As Digital Learning Day came around in February I wondered if the distinction between digital and non-digital even exists.
I am old enough to remember when we actually celebrated an annual event called E-Day here in Phoenix, as part of the IABC. In the early 2000s, Business Communication then was pretty much analog, with smatterings of digital. Soon E-Day became passé.
Just seven years ago –a long time in Internet years! -at Salt River Elementary School, STEM had pushed its way through the door. Ed-Tech was a buzzword, as was digital learning. In my computer lab I was introducing students to Mars exploration, Robotics, VR and 3D Printing. With tremendous support from my colleagues at Salt River Elementary, Mrs. Decker, Mrs. Yurek, and Mr. Filhart –from Music, the Library and PE respectively – we created an entire day for this across K-6.
Today, digital learning encompasses almost every facet of what we do, whether it is in libraries or the gym. Online school has made the digital device a necessity, when it once was a nice-to-have. Platforms evolve, from Quizlet to Khan Academy; Grammarly to Google Classroom; Mindstorms to Scratch and so much more. Students now create podcasts with a simple free AnchorFM app on a phone – intros, outros and all. Screencast-O-matic has taken the pain out of video-supported lessons for teachers like me, furiously posting them to Google Classroom.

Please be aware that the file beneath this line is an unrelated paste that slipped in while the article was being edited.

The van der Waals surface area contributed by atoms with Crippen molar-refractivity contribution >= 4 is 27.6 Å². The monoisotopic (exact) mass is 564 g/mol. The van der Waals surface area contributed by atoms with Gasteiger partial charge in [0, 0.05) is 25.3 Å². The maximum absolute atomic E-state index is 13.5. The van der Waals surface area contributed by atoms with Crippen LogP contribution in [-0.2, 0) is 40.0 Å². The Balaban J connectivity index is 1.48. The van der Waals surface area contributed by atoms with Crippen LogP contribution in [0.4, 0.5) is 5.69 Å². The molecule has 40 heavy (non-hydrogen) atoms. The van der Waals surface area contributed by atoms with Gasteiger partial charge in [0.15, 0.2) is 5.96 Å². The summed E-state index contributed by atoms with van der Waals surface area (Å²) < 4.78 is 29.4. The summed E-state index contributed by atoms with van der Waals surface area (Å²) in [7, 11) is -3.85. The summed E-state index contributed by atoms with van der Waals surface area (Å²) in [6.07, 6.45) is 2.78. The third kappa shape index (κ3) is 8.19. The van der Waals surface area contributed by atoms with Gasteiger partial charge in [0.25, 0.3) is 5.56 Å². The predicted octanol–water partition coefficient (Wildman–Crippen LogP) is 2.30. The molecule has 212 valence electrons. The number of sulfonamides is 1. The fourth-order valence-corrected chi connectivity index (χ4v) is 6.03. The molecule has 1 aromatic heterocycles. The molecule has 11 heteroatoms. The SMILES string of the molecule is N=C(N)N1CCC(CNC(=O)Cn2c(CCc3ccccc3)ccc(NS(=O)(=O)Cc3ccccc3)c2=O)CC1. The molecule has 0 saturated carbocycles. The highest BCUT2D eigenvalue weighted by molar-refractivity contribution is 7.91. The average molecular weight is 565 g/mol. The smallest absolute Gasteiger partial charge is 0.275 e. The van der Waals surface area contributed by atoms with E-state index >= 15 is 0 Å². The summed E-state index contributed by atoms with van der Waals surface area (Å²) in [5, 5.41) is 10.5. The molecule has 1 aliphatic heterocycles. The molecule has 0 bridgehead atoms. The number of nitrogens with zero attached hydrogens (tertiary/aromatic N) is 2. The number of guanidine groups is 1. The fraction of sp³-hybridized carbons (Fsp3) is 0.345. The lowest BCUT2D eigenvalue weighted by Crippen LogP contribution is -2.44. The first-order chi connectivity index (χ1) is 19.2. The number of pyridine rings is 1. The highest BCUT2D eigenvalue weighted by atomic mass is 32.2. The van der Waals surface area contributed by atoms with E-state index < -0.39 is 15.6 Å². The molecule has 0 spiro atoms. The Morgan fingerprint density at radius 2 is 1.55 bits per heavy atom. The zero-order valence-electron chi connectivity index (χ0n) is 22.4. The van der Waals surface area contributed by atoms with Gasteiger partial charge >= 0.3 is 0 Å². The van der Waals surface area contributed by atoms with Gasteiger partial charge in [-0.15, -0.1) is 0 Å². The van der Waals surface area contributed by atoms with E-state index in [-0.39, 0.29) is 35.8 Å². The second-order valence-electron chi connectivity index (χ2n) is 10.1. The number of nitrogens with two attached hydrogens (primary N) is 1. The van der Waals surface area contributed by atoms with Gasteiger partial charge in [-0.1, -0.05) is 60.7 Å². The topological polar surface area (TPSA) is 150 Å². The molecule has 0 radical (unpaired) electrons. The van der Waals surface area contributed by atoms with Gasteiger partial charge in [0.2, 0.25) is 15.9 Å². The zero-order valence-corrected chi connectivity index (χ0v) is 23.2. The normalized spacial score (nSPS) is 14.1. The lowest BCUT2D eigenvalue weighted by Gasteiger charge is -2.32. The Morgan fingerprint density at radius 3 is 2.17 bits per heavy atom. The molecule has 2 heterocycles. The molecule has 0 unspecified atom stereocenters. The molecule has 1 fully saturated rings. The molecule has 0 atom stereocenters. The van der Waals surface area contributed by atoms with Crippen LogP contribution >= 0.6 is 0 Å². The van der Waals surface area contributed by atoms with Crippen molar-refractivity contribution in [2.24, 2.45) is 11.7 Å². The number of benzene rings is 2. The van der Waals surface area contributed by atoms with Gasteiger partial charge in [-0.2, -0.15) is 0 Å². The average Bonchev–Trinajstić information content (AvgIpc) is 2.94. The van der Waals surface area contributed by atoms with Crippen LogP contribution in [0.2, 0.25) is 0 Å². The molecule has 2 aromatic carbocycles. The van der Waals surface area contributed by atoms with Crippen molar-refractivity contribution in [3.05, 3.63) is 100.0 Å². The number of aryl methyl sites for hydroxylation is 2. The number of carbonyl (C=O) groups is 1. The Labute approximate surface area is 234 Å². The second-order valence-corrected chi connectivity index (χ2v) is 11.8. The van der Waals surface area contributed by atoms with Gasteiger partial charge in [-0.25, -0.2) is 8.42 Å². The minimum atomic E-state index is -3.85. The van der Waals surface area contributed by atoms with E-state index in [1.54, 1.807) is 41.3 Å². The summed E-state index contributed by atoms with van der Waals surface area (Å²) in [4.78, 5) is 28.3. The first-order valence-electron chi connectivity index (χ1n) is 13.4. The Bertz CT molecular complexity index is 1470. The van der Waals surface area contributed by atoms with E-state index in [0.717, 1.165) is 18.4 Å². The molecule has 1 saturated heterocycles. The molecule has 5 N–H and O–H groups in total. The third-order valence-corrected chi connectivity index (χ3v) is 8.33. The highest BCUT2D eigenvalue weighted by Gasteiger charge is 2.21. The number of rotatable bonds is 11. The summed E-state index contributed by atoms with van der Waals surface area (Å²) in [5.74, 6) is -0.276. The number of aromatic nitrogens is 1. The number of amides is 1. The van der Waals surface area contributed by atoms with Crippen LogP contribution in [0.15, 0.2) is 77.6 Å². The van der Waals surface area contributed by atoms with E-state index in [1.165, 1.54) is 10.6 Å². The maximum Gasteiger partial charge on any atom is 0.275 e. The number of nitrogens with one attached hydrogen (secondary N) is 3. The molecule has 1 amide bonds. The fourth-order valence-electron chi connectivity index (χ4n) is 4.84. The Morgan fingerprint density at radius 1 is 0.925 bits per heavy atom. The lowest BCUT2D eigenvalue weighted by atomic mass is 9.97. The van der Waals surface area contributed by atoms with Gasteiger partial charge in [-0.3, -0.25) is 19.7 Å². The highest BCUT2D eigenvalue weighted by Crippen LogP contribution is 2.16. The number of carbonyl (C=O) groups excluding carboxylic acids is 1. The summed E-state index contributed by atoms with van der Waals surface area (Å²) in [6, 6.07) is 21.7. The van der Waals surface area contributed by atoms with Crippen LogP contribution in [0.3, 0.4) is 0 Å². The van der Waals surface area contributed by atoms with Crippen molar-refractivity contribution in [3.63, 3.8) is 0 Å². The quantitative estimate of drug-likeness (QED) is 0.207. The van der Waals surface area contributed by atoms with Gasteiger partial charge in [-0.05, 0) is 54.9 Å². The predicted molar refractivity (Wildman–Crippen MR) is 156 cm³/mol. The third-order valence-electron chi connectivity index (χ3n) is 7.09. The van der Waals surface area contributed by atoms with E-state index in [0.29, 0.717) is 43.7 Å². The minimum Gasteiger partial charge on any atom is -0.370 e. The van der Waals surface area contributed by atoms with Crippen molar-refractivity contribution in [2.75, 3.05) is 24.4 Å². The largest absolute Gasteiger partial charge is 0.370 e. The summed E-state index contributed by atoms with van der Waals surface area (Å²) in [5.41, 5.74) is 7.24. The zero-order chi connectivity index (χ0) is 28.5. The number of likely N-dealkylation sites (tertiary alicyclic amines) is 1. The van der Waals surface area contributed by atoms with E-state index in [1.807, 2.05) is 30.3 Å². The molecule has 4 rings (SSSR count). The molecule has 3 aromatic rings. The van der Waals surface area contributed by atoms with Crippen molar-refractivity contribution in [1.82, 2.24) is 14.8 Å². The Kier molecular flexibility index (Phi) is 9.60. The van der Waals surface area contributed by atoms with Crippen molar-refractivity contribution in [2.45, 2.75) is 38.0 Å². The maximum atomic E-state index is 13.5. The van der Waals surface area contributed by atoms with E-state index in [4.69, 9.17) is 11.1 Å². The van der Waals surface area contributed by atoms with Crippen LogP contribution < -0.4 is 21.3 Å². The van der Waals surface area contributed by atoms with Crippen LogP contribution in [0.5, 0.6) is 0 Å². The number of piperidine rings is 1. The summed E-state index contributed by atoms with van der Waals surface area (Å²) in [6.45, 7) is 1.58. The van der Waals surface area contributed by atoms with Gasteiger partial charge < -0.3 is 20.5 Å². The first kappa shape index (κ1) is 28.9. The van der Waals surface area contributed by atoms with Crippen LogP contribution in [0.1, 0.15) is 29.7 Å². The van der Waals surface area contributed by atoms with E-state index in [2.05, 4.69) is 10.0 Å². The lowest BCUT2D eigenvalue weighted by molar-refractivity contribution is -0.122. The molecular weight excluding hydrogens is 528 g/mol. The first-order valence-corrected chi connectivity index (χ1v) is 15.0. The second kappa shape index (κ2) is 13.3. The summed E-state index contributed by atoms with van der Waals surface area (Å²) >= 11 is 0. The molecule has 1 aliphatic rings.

The VR glasses of yesterday are gathering dust on my shelf at Benjamin Franklin High school as the pace accelerates. Will Digital Learning Day become an archive of education too?
This is one impressive gathering of 170 nations. It is hosted by the ‘FIRST’ organization, which is the umbrella organization that holds 5 other robotics tournaments around the country, such as FIRST Lego League Jr., FIRST Lego League, FIRST Tech Challenge, and FIRST Robotics for grades K-4, 4-8, 7 – 9, and 9-12 respectively.